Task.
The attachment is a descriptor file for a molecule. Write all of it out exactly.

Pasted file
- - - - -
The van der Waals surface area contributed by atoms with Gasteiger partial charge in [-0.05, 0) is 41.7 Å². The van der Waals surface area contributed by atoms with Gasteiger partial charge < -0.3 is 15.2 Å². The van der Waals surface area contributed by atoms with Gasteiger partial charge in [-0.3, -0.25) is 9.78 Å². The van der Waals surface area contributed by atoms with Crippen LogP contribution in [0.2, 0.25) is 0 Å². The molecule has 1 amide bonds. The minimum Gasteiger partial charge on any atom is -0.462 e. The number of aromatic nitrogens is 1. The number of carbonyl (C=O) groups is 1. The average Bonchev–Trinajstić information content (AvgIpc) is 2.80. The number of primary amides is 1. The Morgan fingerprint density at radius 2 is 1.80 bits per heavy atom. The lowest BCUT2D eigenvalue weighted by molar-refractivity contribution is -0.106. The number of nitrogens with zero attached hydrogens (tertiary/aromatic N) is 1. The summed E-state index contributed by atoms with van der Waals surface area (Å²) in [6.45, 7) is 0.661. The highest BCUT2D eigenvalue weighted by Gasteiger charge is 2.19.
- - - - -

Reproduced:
The van der Waals surface area contributed by atoms with Gasteiger partial charge in [-0.05, 0) is 41.7 Å². The van der Waals surface area contributed by atoms with Gasteiger partial charge < -0.3 is 15.2 Å². The van der Waals surface area contributed by atoms with Gasteiger partial charge in [-0.3, -0.25) is 9.78 Å². The van der Waals surface area contributed by atoms with Crippen LogP contribution in [0.2, 0.25) is 0 Å². The molecule has 1 amide bonds. The minimum Gasteiger partial charge on any atom is -0.462 e. The number of aromatic nitrogens is 1. The number of carbonyl (C=O) groups is 1. The average Bonchev–Trinajstić information content (AvgIpc) is 2.80. The number of primary amides is 1. The Morgan fingerprint density at radius 2 is 1.80 bits per heavy atom. The lowest BCUT2D eigenvalue weighted by molar-refractivity contribution is -0.106. The number of nitrogens with zero attached hydrogens (tertiary/aromatic N) is 1. The summed E-state index contributed by atoms with van der Waals surface area (Å²) in [6.45, 7) is 0.661. The highest BCUT2D eigenvalue weighted by Gasteiger charge is 2.19.